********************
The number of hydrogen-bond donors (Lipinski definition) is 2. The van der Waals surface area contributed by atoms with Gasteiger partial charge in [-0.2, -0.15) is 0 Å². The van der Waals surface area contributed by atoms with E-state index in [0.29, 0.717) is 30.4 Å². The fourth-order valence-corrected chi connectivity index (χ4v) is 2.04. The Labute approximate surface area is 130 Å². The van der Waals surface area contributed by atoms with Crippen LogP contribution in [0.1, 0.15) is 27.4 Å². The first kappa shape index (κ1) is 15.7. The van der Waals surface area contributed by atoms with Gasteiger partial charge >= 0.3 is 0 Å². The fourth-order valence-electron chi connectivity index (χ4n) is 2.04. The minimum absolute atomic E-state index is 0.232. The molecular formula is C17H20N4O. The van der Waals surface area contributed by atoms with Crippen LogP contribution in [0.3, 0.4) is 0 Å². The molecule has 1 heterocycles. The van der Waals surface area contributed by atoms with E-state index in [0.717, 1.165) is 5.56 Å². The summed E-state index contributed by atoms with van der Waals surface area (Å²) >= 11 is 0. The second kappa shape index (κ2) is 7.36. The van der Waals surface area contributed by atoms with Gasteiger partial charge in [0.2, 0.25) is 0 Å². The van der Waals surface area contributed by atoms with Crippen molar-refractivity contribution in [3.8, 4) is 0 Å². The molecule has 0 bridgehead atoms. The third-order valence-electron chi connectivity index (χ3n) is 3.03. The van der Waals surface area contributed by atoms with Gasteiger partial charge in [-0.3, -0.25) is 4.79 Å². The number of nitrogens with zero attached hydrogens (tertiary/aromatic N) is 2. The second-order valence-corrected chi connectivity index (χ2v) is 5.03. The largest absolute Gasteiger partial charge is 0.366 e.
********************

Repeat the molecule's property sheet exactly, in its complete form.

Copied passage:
The number of hydrogen-bond donors (Lipinski definition) is 2. The van der Waals surface area contributed by atoms with Gasteiger partial charge in [-0.2, -0.15) is 0 Å². The van der Waals surface area contributed by atoms with E-state index in [0.29, 0.717) is 30.4 Å². The fourth-order valence-corrected chi connectivity index (χ4v) is 2.04. The Labute approximate surface area is 130 Å². The van der Waals surface area contributed by atoms with Crippen LogP contribution in [0.1, 0.15) is 27.4 Å². The first kappa shape index (κ1) is 15.7. The van der Waals surface area contributed by atoms with Gasteiger partial charge >= 0.3 is 0 Å². The fourth-order valence-electron chi connectivity index (χ4n) is 2.04. The minimum absolute atomic E-state index is 0.232. The molecular formula is C17H20N4O. The van der Waals surface area contributed by atoms with Crippen LogP contribution in [0.3, 0.4) is 0 Å². The molecule has 1 heterocycles. The van der Waals surface area contributed by atoms with E-state index in [0.717, 1.165) is 5.56 Å². The summed E-state index contributed by atoms with van der Waals surface area (Å²) >= 11 is 0. The second kappa shape index (κ2) is 7.36. The van der Waals surface area contributed by atoms with Gasteiger partial charge in [0.2, 0.25) is 0 Å². The van der Waals surface area contributed by atoms with Crippen molar-refractivity contribution in [3.8, 4) is 0 Å². The molecule has 0 bridgehead atoms. The third-order valence-electron chi connectivity index (χ3n) is 3.03. The van der Waals surface area contributed by atoms with Gasteiger partial charge in [-0.3, -0.25) is 4.79 Å². The number of nitrogens with zero attached hydrogens (tertiary/aromatic N) is 2. The second-order valence-corrected chi connectivity index (χ2v) is 5.03. The largest absolute Gasteiger partial charge is 0.366 e.